STM investigating after video shows Montreal bus closely passing cyclist downtown

Stefan Popovic, 44, filed a complaint with the STM after a Montreal city bus came close to touching him while he was riding his bike to work on Wednesday morning on Sherbrooke Street West.

Transit agency promises 'appropriate measures' will be taken against bus driver

Cyclist Stefan Popovic captured the incident on video, as a Montreal city bus passed him closely earlier this week on his ride into work on Sherbrooke Street West. (Youtube)

Montreal's public transit agency is investigating an incident involving a city bus that came close to touching a cyclist it was passing on a downtown street earlier this week.

The incident was caught on camera Wednesday morning by Stefan Popovic, 44, as he rode his bike on Sherbrooke Street West. 

Popovic wears a helmet equipped with a camera.

He shared the video online, where it went viral — contributing to the ongoing debate about road safety in the city.

The STM said it immediately launched a probe into the incident after the video was brought to its attention.

"We take the whole thing seriously because the security and respect of all users on the road, as well as sharing it harmoniously, are basic principles of our drivers' work," said Philippe Déry, an STM spokesperson, in a statement.

The STM will meet with the bus driver and "appropriate measures" will be taken, Déry said, without elaborating further.

Cyclist calls out 'dangerous' behaviour

In the video, an STM bus — Bus 24, which runs along Sherbrooke St. — can be seen nearly hitting Popovic as it passes the cyclist to his left.

"Come a little closer, next time," Popovic tells the driver, when he catches up to the bus at a street corner.

The driver then responds: "Take the bike path down there, big guy," referring to the designated bike lane on de Maisonneuve Boulevard.

"When you're riding in the centre [of the road] there, it's difficult to go around you," the driver says later in the video.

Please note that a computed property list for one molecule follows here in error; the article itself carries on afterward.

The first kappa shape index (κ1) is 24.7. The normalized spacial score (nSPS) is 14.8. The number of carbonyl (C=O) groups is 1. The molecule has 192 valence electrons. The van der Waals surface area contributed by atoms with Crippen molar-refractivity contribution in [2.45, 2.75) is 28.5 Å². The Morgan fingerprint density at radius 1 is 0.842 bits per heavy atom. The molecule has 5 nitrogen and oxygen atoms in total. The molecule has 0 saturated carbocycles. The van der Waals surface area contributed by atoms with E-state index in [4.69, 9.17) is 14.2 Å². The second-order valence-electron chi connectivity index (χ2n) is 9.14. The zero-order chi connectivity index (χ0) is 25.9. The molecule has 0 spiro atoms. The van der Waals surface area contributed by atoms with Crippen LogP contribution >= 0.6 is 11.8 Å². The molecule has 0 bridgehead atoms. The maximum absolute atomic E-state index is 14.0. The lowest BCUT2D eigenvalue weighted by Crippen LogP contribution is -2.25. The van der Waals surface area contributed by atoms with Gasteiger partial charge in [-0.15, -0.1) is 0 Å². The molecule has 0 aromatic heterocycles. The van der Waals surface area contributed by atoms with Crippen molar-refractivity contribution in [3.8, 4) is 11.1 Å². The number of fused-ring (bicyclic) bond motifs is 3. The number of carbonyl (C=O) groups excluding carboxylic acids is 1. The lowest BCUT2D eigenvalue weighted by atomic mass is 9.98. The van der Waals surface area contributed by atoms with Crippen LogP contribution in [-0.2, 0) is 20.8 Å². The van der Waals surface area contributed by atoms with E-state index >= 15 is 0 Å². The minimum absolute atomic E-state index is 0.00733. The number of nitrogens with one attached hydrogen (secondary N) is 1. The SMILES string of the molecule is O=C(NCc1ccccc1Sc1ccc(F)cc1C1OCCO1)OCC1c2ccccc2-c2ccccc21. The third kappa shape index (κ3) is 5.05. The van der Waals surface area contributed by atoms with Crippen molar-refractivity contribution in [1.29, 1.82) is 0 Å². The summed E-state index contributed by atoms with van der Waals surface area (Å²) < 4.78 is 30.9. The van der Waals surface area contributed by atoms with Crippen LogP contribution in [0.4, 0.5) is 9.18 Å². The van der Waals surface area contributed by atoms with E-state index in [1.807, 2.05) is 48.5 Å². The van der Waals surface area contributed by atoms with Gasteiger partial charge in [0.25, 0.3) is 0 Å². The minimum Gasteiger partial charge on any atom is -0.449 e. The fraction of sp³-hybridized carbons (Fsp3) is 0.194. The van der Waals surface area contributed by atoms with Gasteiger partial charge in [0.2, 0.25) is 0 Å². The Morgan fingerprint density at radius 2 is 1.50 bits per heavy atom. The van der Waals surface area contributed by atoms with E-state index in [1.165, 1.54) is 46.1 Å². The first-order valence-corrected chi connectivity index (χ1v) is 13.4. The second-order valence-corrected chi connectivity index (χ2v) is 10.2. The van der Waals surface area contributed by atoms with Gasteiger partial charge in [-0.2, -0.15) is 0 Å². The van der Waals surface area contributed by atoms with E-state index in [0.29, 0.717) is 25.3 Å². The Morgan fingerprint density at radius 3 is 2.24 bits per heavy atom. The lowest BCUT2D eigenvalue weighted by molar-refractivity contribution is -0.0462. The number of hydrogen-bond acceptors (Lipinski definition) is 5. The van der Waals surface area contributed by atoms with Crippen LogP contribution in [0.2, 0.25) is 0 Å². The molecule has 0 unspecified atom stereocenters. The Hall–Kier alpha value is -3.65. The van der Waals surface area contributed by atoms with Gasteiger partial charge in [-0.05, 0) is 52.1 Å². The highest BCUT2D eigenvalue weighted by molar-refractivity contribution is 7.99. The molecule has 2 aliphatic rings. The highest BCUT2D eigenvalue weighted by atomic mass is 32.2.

Stefan Popovic, who lives and works on Sherbrooke St., filed a complaint with the STM about the bus driver's behaviour. (Radio-Canada)

Popovic, who has since filed a complaint with the STM, described the driver's behaviour as unacceptable.

"It's actually an example of road rage. He used his vehicle to intimidate. It's dangerous and unacceptable behaviour," the cyclist told Radio-Canada.

That was echoed by Suzanne Lareau, president of Vélo Québec, who said the incident was "super dangerous."

"It doesn't make sense for a vehicle, whether it's a bus, a truck or a car, to pass a cyclist so close," she said.

"It's a question of life and death for the person on the bike."

Rules for sharing the road

Under the province's Highway Safety Code, motorists are required to keep a distance of at least one metre between their vehicle and a cyclist in zones where the speed limit is 50 km/h or less.

That distance increases to 1.5 metres in areas where the speed limit is over 50 km/h and motorists must also slow down when passing someone on a bike.

Suzanne Lareau of Vélo Québec says it's a matter of life and death for cyclists when motorists get too close on the road. (Radio-Canada)

Mario Vaillancourt, a spokesperson for the Société de l'assurance automobile du Québec, said motorists must analyze the situation when considering whether to pass a cyclist.

Be sure you can go by safely, signal your intentions and respect the prescribed distance between your car and the cyclist, Vaillancourt said. "Obviously, if all of that isn't possible, the motorist must stay behind."

Not following the safety code's rules can result in drivers picking up a fine of between $200 and 300 and two demerit points.

The safety code also states that cyclists can use their bikes on all public roadways, not only bike paths.

Quebec recently put forward a proposed bill to crack down on dangerous driving across the province.

Bill 165 was tabled at the Quebec National Assembly in December and contains 86 proposed measures, including steeper fines for cyclists who break the rules of the road.

With files from Radio-Canada